• Why haven’t you started doing dishes as I’ve repeatedly asked?
  • How is it possible to sleep for 21 hours a day without slipping into a coma?  And can you teach me?
  • What is it about my couches that makes them so much more desirable to scratch rather than your scratching post?  That post was not cheap and is still almost brand new.  It’s scientifically designed for you to scratch.  Don’t you understand that every time you scratch my couch an angel loses its wings?
  • Do you really think I won’t notice or care when you’ve knocked over one of my plants?  What is that about?
  • How on earth can something your size eat so little yet poop so much?  Are you somehow enlisting the help of your friends and then collecting all samples and depositing them in your own litter box?  I think you crap enough to be considered one of the Modern Wonders of the World.
  • Do you like your new home and living with us?  Because regardless of the little things that drive me crazy, I’m awfully fond of you.  Our apartment sure beats living on the street.  Right?  Right?

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Sounds of the City

April 20, 2012 at 12:25 pm (Uncategorized) (, , , , , , , , )

My previous post highlighted an interesting visual experience here in Chicago and a walk I took down State Street yesterday during rush hour provided a few more.   I think I noticed all this more than usual because I was on my cell phone at the time and could barely hear a thing.   If you’re familiar with the city then you’re probably familiar with some of these people/events but even if you’re not, hopefully it will show you a little of what goes on on a typical downtown Thursday…and teach you not to try to talk and walk when it comes to State Street.

  • Trains, overhead and everywhere.  The noise echoes through some of the streets.
  • Some random art installation that lit up various bulbs as it blared AC/DC to anyone with working eardrums.  This was in more than one area and I was lucky enough to pass these pieces at least three times.

    Not exactly Lamb Chop

  • The elderly gentleman who plays a violin on the street corner.  He’s usually accompanied by who I can only assume is his wife but he was performing solo yesterday.  Which makes me hope she was out shopping the Magnificent Mile and nothing more serious prevented her from making an appearance.
  • A bicycle cart that doubles as a puppet stage, where puppets put on a dancing and singing show for anyone who wants to stop and watch (see photo).
  • Sirens and taxi’s honking as if their lives depended on it.  Wouldn’t be a day in any city without that.
  • A group of probably 9 middle school kids playing drums using upside down large plastic paint gallons and wooden drumsticks.
  • Greenpeace Workers trying to sign up every Tom, Dick, and Harry so they can meet their daily quotas (I’ve had Greenpeace friends, I know how it works).  I’ve pledged before and these days I just try to keep my head low and eyes averted as I pass them by.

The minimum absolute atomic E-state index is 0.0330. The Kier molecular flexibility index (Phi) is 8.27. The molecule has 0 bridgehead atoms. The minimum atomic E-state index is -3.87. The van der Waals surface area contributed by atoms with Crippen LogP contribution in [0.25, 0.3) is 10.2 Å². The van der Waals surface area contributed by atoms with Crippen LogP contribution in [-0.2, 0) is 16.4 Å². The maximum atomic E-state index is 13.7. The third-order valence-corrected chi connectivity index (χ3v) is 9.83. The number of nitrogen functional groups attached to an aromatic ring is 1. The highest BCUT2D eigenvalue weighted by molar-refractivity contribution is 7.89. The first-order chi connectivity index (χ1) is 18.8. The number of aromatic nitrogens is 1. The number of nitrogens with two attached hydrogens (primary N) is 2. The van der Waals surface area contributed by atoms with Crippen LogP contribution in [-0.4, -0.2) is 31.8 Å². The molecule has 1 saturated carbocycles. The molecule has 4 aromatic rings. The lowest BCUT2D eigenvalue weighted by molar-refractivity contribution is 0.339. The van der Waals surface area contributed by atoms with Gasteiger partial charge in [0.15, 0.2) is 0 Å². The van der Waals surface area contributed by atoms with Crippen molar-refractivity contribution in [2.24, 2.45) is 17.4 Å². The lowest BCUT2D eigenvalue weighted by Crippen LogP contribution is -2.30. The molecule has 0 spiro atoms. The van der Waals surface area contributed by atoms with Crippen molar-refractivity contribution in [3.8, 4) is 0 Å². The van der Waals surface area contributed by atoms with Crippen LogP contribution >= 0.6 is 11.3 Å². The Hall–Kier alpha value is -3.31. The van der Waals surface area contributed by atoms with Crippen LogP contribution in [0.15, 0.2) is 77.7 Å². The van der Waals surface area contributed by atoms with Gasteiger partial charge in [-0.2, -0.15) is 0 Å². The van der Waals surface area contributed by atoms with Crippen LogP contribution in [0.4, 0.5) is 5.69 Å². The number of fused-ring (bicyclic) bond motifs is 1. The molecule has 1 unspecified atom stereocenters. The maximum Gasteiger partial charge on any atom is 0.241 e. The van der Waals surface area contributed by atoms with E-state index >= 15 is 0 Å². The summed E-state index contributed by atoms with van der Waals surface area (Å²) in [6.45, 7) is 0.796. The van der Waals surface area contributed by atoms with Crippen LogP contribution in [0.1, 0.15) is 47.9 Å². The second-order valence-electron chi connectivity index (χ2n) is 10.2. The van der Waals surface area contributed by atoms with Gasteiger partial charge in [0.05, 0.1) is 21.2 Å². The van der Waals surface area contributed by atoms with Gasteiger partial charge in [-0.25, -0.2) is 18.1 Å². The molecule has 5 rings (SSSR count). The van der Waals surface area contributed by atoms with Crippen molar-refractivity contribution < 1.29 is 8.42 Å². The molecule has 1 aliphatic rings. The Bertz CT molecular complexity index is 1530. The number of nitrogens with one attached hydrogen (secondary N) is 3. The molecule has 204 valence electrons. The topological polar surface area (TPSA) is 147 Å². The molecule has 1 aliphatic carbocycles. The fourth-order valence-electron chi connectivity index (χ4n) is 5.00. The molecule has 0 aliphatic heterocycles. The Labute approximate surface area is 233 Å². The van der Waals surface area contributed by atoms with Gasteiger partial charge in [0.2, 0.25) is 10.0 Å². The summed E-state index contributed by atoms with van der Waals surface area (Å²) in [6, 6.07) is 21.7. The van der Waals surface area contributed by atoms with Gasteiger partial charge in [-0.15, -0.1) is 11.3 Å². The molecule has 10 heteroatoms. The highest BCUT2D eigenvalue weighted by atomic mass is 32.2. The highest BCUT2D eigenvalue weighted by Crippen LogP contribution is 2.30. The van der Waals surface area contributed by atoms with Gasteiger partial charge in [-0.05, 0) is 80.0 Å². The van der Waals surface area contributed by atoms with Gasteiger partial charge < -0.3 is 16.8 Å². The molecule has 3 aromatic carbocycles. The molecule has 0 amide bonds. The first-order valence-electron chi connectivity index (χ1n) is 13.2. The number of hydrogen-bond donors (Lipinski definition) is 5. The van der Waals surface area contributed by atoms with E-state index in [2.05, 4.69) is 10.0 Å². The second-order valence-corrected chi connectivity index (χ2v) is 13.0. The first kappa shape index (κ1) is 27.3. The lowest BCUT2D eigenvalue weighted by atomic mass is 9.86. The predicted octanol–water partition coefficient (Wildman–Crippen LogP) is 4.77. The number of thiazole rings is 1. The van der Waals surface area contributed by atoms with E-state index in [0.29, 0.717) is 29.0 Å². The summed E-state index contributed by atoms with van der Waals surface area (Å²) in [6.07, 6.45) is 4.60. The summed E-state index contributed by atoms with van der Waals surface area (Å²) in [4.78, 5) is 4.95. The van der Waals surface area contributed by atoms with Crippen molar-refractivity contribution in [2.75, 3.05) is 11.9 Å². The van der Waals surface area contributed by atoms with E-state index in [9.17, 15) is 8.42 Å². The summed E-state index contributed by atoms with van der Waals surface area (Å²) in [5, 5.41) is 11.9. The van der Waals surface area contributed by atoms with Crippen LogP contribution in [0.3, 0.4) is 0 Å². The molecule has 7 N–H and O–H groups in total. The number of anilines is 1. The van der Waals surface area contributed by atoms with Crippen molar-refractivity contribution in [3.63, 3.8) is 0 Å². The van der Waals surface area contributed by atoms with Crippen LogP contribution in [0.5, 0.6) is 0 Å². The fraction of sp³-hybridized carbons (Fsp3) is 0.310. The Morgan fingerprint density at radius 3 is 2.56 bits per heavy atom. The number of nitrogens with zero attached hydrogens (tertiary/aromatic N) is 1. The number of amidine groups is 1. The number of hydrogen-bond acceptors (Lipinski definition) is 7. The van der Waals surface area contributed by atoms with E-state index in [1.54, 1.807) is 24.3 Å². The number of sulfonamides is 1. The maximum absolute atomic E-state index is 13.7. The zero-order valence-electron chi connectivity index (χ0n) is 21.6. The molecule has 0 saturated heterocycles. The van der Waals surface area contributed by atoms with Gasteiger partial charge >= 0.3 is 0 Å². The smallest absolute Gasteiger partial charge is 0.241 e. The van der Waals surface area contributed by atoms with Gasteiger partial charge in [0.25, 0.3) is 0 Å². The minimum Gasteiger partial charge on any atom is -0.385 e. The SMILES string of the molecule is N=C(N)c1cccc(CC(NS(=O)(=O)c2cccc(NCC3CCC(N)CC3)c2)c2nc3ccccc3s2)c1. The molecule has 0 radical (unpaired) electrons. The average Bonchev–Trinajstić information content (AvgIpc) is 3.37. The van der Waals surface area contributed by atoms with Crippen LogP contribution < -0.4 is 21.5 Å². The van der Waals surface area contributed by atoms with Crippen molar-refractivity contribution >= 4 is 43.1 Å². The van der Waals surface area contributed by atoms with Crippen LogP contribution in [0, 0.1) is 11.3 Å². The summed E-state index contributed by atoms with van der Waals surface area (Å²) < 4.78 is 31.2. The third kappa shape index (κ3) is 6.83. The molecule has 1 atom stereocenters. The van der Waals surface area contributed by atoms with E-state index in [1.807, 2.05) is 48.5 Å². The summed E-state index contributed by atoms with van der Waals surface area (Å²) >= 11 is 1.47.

• The mass confusion overheard from a group of tourists who were trying to find the recently-moved Garrett’s Popcorn.
  • The preacher who stands with a microphone and amplifier and denounces things like  homosexuality, birth control, premarital sex, puppies, ponies, TV, chocolate and just about anything fun (this list might not be entirely accurate, but it’s close).  Yesterday there were actually three guys holding signs that said “God Loves Gay People” right next to the preacher and so of course I (and many others) gave them a high-five as I passed.  This did not phase the preacher but it helped anyway.

And this was all in just about ten minutes.  Needless to say, my conversation got put on hold until I found a quieter part of the city (read: when I left downtown and got back to my own neighborhood) but I suppose I wouldn’t have it any other way.  I’m also thankful I do not live in this area and that the most annoying thing in my street is the occasional cop car or drunken group missing a trolley.

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Oh, Balls

April 18, 2012 at 11:39 am (Uncategorized) (, , , )

These are currently sitting outside of my office building:

Yeah, I don’t know what they are, either.

I do know what they look like though – giant droppings from the Easter Bunny quickly spring to mind.  They’re all covered in yarn and if you look closely at the trees, you’ll see that yarn adorns there as well.  Are these the world’s largest cat toys?  A teaser for some weird new movie?  An art installation by a group of grandma’s?  Discrete and pretty containers used to house the remains of problem clients?  Your guess is as good as mine.  I suppose they’re sort of nice looking but I think they’re more confusing than anything else.

Chicago, you crazy city you.

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April 17, 2012 at 10:00 am (Uncategorized) (, , , , , )

Things may not always be hunky-dory here in the United States but I’m often reminded that we have it better than most.  Case in point:

Kabul, Afghanistan (CNN) — At least 140 Afghan schoolgirls and female teachers were admitted to a local hospital after their drinking water was poisoned, health officials say, laying the blame on extremists opposed to women’s education.

The victims range in age from 14 to 30 and were taken to a hospital in Afghanistan’s northeastern Takhar province on Tuesday after their school’s water tank was contaminated, according to provincial health department director Dr. Hafizullah Safi.